Where the Wild Things Are: A Song for Maurice Sendak

 

wild

I’ve been thinking a lot about Maurice Sendak lately.

Years ago, I read a book by Alison Lurie called Don’t Tell the Grown-ups: the Subversive Power of Children’s Literature.  Lurie’s central point was that the best and most memorable children’s books are the unconventional ones, usually featuring mischievous characters who don’t follow the rules.  While the book focused more on older authors, like Lewis Carroll, Beatrix Potter, and Mark Twain, I think Maurice Sendak fits the bill.

As I kid, one of my favorite books was In the Night Kitchen, which I think was the only Sendak book I actually owned.  I couldn’t tell you exactly why I was so drawn to it.  (Oddly, I don’t even think I noticed or cared that Mickey was naked. I remember being surprised years later, when a coworker in my first library job mentioned that someone had drawn pants on him in one of our copies.)  The book was deliciously creepy (literally), with the three giant smiling cooks threatening to cook Mickey in the batter.  The text and illustrations had a surreal quality that both troubled and appealed to me, and so I read it over and over again.

Later on, I stumbled upon Where the Wild Things Are in our local library. I loved the idea of sailing away to that island of the wild things, which I found both frightening and fascinating.  I stared at those illustrations for hours.  And, of course, the idea that you could enjoy your time being “King of the Wild Things” and still come home for a hot supper was deeply reassuring.  (I love the story of how Sendak had to fight his editor to use the word “hot” instead of “warm,” because the editor thought “hot” sounded too dangerous).

From Sendak, I developed an appetite for Shel Silverstein, Roald Dahl, Ray Bradbury, and Hans Christian Andersen (whose stories were often grimmer than the Brothers Grimm).  While the message from the adult world at large was “There’s no such thing as monsters,” these authors delighted in saying, “Oh, monsters definitely do exist, and aren’t they awesome?” or even “Monsters definitely do exist, and the scariest ones are people.”  They provided a safe, often even funny way to confront the nightmares, which was far more reassuring than being told that there was nothing to be afraid of.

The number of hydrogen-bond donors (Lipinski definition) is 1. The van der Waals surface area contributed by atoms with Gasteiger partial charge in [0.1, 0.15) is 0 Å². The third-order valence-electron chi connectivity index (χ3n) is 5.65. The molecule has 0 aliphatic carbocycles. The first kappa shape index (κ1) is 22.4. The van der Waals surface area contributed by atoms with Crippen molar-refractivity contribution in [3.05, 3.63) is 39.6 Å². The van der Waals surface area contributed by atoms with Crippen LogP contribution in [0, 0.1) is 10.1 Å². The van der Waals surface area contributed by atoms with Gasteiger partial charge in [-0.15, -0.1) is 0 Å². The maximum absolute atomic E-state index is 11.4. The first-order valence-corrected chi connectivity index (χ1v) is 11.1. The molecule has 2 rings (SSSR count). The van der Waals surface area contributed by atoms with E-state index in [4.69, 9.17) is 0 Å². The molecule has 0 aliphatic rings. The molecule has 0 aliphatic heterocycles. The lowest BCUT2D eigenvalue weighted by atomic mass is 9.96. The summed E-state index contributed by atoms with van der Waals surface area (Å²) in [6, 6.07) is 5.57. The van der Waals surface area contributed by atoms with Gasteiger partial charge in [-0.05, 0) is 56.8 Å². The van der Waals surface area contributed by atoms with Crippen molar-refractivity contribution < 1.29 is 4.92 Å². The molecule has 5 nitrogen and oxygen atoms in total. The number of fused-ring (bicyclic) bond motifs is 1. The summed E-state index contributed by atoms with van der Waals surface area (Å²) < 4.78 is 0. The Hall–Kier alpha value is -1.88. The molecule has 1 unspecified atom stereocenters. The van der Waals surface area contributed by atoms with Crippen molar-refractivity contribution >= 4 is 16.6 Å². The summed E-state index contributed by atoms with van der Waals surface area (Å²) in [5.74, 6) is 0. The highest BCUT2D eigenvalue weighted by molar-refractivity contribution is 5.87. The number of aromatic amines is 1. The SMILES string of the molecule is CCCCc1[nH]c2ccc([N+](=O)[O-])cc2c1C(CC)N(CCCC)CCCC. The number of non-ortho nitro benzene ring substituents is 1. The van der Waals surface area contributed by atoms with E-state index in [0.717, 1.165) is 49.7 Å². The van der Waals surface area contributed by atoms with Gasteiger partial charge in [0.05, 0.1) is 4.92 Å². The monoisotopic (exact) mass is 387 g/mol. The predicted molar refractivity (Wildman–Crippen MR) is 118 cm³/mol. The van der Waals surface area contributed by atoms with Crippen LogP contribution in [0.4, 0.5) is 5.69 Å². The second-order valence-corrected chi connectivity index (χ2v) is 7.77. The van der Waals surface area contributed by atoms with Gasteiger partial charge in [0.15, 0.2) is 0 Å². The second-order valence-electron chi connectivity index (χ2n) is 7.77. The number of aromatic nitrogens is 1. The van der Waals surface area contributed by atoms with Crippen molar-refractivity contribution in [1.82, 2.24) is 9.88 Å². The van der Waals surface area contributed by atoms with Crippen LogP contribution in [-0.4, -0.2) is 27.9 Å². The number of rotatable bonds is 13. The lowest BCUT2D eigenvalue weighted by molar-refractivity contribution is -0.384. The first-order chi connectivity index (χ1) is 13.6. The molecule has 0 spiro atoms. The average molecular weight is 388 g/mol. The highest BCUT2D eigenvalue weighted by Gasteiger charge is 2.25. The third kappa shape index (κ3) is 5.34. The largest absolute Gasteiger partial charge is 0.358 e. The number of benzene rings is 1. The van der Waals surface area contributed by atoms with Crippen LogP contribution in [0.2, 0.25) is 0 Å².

So, in honor of Maurice Sendak, and all of his weird, wonderful, terrifying, mesmerizing books, I wrote this song, which I’m calling Home Again.  I hope you enjoy it (click on the triangle to hear the song):

Home Again
Darling, when you feel afraid,
For you can plainly see,
The world is full of monsters
Who look just like you and me.

Just jump aboard your tiny boat
Follow the falling star.
And sail away through night and day,
To where the wild things are.

And you will dance and then
Let the wild rumpus begin.
But I will love you best of all
When you come home again.

And darling, when the goblins come,
And no one seems to care,
Climb out your bedroom window
Into outside over there.

Bring your horn, and play a jig,
And charm them with a song.
They’ll set you free, and you will soon be
Home where you belong.

And you will dance and then,
Let the wild rumpus begin.
But I will love you best of all,
When you come home again.

When the moon is in a fit,
And you are in the dumps,
Lost in the rye with one black eye,
And diamonds are all trumps.

I will come and buy you bread,
One loaf or maybe two.
And I will bring you up
Cause happy endings can come true.

And we will dance and then,
Let the wild rumpus begin.
And I will love you best of all
Until the very end.

Leave a Reply

Fill in your details below or click an icon to log in:

WordPress.com Logo

You are commenting using your WordPress.com account. Log Out / Change )

Twitter picture

You are commenting using your Twitter account. Log Out / Change )

Facebook photo

You are commenting using your Facebook account. Log Out / Change )

Google+ photo

You are commenting using your Google+ account. Log Out / Change )

Connecting to %s